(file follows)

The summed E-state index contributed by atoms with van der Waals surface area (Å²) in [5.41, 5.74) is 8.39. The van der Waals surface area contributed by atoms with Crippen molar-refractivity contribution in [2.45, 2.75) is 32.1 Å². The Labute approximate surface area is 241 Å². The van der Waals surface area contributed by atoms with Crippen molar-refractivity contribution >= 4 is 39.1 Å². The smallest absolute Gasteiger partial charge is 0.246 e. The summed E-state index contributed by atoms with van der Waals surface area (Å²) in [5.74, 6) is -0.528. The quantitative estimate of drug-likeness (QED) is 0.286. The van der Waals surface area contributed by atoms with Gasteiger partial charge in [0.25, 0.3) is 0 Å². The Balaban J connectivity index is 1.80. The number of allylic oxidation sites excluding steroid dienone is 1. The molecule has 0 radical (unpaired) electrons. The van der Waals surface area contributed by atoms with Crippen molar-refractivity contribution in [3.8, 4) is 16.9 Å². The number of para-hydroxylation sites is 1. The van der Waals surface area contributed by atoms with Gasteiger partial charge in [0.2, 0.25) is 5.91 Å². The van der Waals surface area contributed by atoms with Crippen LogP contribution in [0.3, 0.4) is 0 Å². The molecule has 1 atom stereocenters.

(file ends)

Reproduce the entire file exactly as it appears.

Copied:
The summed E-state index contributed by atoms with van der Waals surface area (Å²) in [5.41, 5.74) is 8.39. The van der Waals surface area contributed by atoms with Crippen molar-refractivity contribution in [2.45, 2.75) is 32.1 Å². The Labute approximate surface area is 241 Å². The van der Waals surface area contributed by atoms with Crippen molar-refractivity contribution >= 4 is 39.1 Å². The smallest absolute Gasteiger partial charge is 0.246 e. The summed E-state index contributed by atoms with van der Waals surface area (Å²) in [5.74, 6) is -0.528. The quantitative estimate of drug-likeness (QED) is 0.286. The van der Waals surface area contributed by atoms with Gasteiger partial charge in [0.25, 0.3) is 0 Å². The Balaban J connectivity index is 1.80. The number of allylic oxidation sites excluding steroid dienone is 1. The molecule has 0 radical (unpaired) electrons. The van der Waals surface area contributed by atoms with Crippen molar-refractivity contribution in [3.8, 4) is 16.9 Å². The number of para-hydroxylation sites is 1. The van der Waals surface area contributed by atoms with Gasteiger partial charge in [0.2, 0.25) is 5.91 Å². The van der Waals surface area contributed by atoms with Crippen LogP contribution in [0.3, 0.4) is 0 Å². The molecule has 1 atom stereocenters.